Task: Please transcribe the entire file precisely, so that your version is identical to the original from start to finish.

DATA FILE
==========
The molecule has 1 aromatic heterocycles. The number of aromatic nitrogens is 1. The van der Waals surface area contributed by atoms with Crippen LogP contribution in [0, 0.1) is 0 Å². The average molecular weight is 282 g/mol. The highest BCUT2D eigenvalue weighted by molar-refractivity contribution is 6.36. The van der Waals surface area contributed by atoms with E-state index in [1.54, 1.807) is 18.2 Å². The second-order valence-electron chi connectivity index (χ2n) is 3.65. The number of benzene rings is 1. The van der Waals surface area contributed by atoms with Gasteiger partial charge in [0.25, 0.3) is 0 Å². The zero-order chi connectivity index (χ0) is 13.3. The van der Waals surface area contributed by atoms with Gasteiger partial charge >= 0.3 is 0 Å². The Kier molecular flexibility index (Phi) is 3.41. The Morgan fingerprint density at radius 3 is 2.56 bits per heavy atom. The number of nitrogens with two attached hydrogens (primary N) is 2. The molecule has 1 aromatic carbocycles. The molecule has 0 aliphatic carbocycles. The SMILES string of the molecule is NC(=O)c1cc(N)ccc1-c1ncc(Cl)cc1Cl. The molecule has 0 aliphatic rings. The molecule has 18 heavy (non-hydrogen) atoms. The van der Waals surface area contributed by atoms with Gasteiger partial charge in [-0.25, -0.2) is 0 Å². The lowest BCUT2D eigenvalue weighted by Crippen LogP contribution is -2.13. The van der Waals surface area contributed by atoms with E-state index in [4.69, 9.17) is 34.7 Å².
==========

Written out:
The molecule has 1 aromatic heterocycles. The number of aromatic nitrogens is 1. The van der Waals surface area contributed by atoms with Crippen LogP contribution in [0, 0.1) is 0 Å². The average molecular weight is 282 g/mol. The highest BCUT2D eigenvalue weighted by molar-refractivity contribution is 6.36. The van der Waals surface area contributed by atoms with E-state index in [1.54, 1.807) is 18.2 Å². The second-order valence-electron chi connectivity index (χ2n) is 3.65. The number of benzene rings is 1. The van der Waals surface area contributed by atoms with Gasteiger partial charge in [0.25, 0.3) is 0 Å². The zero-order chi connectivity index (χ0) is 13.3. The van der Waals surface area contributed by atoms with Gasteiger partial charge >= 0.3 is 0 Å². The Kier molecular flexibility index (Phi) is 3.41. The Morgan fingerprint density at radius 3 is 2.56 bits per heavy atom. The number of nitrogens with two attached hydrogens (primary N) is 2. The molecule has 1 aromatic carbocycles. The molecule has 0 aliphatic carbocycles. The SMILES string of the molecule is NC(=O)c1cc(N)ccc1-c1ncc(Cl)cc1Cl. The molecule has 0 aliphatic rings. The molecule has 18 heavy (non-hydrogen) atoms. The van der Waals surface area contributed by atoms with Gasteiger partial charge in [-0.25, -0.2) is 0 Å². The lowest BCUT2D eigenvalue weighted by Crippen LogP contribution is -2.13. The van der Waals surface area contributed by atoms with E-state index in [4.69, 9.17) is 34.7 Å².